Authenticating users in Graphql with Django session authentication

Quick notes about working with GraphQL and Django session authentication.

Authenticating users in Graphql with Django session authentication

We know that in JavaScript, cookies can travel over AJAX requests as long as the request comes from the same origin, and goes to the same origin. In other words, an AJAX request from to carries any cookie currently set in the browser, by sending them in a Cookie header.

What this means in a Django project for example is that if a user is authenticated, and a template happens to make an AJAX request to the same backend, authentication credentials are transmitted by default.

In Django, the authentication cookie stored in the browser is called sessionid by default.

In fact, by examining the headers of a WSGIRequest or ASGIRequest for an authenticated user in Django, we should be able to see something along these lines:

{ 'Cookie': 'sessionid=g9eflhxbeih1lgmslnybt5dn21zgk28t'; csrftoken=D3DtmfPKxriKMoy70eYikf8pUEVMTy3bDTczk8Ni0BNFVArAWg9oGat5V8PfKQW1 }

Such a request means that the user issuing the request is indeed authenticated. Here's the crazy idea: if you use GraphQL under Django session auth umbrella, you can use validate the sessionid cookie in the resolver itself.

Here's how.

Validating sessionid in a GraphQL resolver

Consider the following Ariadne GraphQL resolver:

def reply_update(_obj: Any, info: GraphQLResolveInfo, reply):
    """Resolver for reply update."""

    request: ASGIRequest = info.context["request"]
    # do work ...

The second parameter of the resolver is info, which has access to the current request, be it an WSGIRequest or ASGIRequest (the same holds true for Strawberry).

How do we know that the user is authenticated in such a setup?

For some projects, it's not crazy to have the JavaScript frontend served by a Django template view, it could even be an SPA, or have a sprinkle of JavaScript in a template, making requests to the Django backend (Decoupled Django covers both approaches).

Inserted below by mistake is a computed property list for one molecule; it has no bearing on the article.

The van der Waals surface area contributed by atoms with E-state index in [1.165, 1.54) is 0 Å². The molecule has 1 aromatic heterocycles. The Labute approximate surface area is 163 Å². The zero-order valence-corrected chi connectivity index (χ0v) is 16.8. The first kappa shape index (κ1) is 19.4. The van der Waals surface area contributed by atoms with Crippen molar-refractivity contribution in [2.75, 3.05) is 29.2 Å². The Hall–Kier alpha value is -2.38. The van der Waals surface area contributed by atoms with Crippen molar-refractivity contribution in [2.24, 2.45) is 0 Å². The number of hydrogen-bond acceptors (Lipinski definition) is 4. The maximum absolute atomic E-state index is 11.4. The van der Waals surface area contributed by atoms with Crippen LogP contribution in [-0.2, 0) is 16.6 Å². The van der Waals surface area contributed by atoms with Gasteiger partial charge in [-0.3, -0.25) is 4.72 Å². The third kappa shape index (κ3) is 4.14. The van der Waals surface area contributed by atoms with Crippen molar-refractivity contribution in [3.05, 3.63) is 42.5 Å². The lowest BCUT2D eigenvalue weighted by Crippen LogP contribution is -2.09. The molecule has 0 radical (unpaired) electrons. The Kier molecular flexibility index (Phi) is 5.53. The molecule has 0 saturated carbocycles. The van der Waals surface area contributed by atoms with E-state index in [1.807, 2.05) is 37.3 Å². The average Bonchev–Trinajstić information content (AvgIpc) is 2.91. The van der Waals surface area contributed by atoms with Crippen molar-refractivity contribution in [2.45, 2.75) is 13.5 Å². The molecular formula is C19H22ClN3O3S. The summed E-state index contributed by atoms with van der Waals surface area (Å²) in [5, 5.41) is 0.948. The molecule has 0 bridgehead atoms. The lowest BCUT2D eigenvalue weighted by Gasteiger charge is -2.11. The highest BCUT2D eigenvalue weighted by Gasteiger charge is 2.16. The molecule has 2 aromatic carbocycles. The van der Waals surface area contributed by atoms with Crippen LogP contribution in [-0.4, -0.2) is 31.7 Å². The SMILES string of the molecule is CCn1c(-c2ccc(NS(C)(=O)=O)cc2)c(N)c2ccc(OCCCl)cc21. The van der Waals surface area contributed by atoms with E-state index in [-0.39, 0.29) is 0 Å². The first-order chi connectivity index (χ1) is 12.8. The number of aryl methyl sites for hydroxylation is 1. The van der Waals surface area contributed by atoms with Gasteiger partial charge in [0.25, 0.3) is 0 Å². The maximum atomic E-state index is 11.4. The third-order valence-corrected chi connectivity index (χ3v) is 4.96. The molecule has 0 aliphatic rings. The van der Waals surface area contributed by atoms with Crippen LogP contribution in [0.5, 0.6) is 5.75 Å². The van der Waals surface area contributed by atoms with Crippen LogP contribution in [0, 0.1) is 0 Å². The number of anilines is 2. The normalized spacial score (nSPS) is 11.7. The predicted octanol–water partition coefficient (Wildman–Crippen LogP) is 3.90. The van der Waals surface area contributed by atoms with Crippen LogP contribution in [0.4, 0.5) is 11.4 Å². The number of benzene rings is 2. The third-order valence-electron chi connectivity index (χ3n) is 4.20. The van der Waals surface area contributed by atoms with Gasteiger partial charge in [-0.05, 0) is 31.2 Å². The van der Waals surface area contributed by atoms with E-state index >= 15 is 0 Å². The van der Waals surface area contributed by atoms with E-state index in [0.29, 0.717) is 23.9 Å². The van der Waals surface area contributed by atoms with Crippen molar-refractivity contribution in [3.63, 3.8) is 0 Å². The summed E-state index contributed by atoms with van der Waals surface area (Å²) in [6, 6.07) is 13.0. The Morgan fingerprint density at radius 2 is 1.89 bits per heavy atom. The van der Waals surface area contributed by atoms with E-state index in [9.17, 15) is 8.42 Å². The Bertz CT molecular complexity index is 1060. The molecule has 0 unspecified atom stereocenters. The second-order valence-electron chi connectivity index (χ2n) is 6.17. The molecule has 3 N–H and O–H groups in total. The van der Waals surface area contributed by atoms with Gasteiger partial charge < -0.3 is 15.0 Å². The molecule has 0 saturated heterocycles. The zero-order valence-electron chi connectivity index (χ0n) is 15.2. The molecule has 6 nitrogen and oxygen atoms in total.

If you're running GraphQL in your Django project, and some of your JavaScript needs to make GraphQL requests to the backend, you can validate the session with get_user() from django.contrib.auth, as in the following example where I check that the user is both authenticated, and a staff member:

def reply_update(_obj: Any, info: GraphQLResolveInfo, reply):
    """Resolver for reply update."""

    request: ASGIRequest = info.context["request"]
    user = get_user(request)

    if user.is_authenticated and user.is_staff:
        # do work, return the reply

    return {"error": {"detail": "Authentication credentials were not provided."}}

If the user is not authenticated, I return a meaningful error to the client.

To give you some more context, here's also the JavaScript snippet in charge of sending out the GraphQL mutation:

form.addEventListener('submit', function (event) {
    const formData = new FormData(;

    const body = {
        variables: {
            reply: {
                message: formData.get("edit-reply"),
                id: replyId
        query: `mutation replyUpdate($reply: ReplyInput!){
                    replyUpdate(reply: $reply) {
                        error { detail },
                        reply { message }

    fetch("{% url "support:graphql" %}", {
        method: 'POST',
        body: JSON.stringify(body),
        headers: {
            "Content-Type": "application/json"
    .then( /* handle the response */ )
    .then( /* handle GraphQL response*/ );

Also, from what I'm seeing, get_user() works fine under ASGI without any trouble.

Thanks for reading!


Valentino Gagliardi

Hi! I'm Valentino! I'm a freelance consultant with a wealth of experience in the IT industry. I spent the last years as a frontend consultant, providing advice and help, coaching and training on JavaScript and React. Let's get in touch!

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